A group of researchers recently found that buildup of toxic gases in the atmosphere in different planets make them unfit for life. If accurate, this latest discovery will reduce the number of planets outside solar system suitable for supporting life.
In order to find the number of exoplanets which can sustain life, scientists studied climate and photochemistry of different planets by looking at simulations during the course of the research. The group soon discovered that simple animal life can only exist in exoplanets which are located more than half of the traditional habitable zone of a star system. However, towards the edge of the habitable zone, a planet would need to have extremely high amount of carbon dioxide for the planet to sustain liquid water.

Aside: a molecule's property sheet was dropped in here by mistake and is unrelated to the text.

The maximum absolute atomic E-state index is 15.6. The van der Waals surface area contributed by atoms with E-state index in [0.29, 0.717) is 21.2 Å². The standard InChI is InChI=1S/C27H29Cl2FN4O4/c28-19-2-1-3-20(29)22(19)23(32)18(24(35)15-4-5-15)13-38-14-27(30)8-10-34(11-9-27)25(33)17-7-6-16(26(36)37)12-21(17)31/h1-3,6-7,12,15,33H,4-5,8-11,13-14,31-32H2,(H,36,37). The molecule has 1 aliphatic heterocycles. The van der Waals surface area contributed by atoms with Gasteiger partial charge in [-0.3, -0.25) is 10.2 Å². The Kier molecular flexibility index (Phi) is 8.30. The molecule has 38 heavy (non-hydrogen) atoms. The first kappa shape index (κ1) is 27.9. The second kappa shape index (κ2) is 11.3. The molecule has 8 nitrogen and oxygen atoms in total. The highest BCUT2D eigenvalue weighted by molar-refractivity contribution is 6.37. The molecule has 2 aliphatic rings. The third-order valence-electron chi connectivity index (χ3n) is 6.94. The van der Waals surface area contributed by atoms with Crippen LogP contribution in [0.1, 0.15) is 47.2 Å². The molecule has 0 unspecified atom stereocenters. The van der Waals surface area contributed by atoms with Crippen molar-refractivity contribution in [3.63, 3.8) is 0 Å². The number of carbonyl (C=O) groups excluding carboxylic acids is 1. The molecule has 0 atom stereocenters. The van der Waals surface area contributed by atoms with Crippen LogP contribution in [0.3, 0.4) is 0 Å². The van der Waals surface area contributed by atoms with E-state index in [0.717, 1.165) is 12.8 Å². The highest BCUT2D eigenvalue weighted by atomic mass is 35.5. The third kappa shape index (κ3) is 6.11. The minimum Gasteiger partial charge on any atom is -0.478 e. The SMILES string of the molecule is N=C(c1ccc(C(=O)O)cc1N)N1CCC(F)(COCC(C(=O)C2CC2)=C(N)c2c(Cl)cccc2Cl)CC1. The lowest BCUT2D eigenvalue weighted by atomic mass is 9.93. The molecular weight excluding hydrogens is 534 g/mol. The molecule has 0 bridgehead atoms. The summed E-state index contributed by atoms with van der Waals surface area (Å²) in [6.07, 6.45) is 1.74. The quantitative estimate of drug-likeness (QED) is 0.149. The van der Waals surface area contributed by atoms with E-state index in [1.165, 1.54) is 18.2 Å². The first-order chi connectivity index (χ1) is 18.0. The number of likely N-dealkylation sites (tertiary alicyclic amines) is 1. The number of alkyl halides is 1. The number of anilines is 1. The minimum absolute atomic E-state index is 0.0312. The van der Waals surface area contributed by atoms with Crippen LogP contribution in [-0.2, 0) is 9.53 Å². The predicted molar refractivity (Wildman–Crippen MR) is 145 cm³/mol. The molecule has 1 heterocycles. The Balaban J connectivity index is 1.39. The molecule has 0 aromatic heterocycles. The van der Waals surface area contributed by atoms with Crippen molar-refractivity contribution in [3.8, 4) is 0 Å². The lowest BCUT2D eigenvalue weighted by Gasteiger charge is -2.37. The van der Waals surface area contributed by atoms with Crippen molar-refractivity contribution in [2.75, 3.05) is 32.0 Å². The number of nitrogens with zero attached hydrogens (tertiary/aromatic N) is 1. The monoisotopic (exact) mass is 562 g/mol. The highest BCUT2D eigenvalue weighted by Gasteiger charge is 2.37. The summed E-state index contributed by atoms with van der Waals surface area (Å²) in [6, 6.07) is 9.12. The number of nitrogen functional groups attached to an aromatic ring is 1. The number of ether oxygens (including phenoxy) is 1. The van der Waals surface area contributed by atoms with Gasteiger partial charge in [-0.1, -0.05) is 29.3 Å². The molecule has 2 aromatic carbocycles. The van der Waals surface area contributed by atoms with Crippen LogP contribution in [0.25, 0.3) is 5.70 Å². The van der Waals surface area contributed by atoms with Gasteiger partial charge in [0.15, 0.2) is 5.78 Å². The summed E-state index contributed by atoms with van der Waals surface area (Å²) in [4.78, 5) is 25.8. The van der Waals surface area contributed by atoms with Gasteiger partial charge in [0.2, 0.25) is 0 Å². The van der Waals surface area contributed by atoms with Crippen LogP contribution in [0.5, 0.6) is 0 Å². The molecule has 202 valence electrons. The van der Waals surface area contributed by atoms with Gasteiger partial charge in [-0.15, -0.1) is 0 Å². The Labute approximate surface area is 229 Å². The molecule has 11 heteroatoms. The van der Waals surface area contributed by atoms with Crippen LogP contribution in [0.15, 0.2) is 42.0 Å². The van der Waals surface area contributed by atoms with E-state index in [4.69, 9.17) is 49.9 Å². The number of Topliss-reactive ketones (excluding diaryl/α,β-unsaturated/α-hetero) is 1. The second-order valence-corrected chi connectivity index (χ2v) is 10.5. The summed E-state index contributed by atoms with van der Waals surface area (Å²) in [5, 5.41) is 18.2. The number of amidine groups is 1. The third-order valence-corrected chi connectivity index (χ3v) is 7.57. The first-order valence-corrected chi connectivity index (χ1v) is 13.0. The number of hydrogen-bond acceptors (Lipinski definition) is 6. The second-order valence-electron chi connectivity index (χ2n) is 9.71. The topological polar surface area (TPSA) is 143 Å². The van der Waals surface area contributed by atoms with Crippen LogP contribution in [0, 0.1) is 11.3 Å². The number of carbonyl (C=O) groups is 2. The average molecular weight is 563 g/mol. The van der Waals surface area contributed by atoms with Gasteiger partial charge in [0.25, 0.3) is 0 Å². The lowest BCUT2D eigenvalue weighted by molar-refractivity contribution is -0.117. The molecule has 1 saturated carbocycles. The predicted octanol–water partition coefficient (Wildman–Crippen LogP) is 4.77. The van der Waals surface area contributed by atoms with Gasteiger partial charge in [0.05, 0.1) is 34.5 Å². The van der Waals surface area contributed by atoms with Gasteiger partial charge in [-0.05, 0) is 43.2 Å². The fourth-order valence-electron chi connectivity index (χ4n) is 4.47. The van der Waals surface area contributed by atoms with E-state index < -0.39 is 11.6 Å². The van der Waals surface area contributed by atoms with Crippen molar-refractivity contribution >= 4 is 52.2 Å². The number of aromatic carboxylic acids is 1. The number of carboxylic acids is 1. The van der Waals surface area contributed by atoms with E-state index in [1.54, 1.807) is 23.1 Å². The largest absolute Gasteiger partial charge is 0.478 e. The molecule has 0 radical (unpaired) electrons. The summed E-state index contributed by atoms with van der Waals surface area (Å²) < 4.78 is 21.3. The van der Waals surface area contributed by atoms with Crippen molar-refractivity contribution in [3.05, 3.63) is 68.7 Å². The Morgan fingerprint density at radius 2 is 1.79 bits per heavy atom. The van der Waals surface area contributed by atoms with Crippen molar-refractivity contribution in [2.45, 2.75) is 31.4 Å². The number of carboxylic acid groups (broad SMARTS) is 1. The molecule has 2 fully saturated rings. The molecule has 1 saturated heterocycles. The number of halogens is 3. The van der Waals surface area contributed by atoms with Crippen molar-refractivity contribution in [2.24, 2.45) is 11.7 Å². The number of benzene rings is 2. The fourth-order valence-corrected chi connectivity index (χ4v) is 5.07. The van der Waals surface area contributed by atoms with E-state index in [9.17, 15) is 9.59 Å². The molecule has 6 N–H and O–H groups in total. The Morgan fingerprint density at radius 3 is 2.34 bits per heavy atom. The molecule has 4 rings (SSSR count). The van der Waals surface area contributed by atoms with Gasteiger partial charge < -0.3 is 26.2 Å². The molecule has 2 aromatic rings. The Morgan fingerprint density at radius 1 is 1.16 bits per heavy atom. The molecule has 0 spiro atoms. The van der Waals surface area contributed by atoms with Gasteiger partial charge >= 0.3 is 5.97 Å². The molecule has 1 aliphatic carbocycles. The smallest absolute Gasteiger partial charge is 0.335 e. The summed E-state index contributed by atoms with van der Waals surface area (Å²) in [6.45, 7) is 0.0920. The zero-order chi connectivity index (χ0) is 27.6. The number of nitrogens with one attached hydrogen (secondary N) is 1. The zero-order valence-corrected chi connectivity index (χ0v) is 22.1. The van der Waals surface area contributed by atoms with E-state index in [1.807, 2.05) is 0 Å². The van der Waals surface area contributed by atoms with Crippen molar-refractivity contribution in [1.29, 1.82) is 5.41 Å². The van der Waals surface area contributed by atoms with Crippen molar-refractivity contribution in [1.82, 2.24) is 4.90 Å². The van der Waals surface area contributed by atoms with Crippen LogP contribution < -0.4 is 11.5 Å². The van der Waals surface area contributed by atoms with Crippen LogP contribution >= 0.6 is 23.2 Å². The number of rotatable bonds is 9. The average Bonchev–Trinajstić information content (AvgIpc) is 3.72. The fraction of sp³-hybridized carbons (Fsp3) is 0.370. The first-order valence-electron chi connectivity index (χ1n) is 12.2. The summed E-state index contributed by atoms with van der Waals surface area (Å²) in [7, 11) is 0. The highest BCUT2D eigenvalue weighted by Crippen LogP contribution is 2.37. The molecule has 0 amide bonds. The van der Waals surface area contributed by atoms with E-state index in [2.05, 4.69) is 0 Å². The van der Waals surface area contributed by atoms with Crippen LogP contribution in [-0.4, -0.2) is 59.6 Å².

Talking about the latest findings, Edward Schwieterman, a NASA Postdoctoral Program fellow and the lead author of the study, said, “To sustain liquid water at the outer edge of the conventional habitable zone, a planet would need tens of thousands of times more carbon dioxide than Earth has today. That’s far beyond the levels known to be toxic to human and animal life on Earth”.
After their discovery, the group found that in some cases, there is no habitable zone. For example, cooler stars emit intense ultraviolet radiation which might result in high carbon monoxide concentration in a planet’s atmosphere. Needless to say, higher life forms cannot survive in such environments.
As a result, the researchers think that the number of habitable planets in the universe might be lower than we previously thought. The group expects that the findings from the research will help astronomers to narrow down search for alien life form significantly.
The paper was published in The Astrophysical Journal earlier on June 10.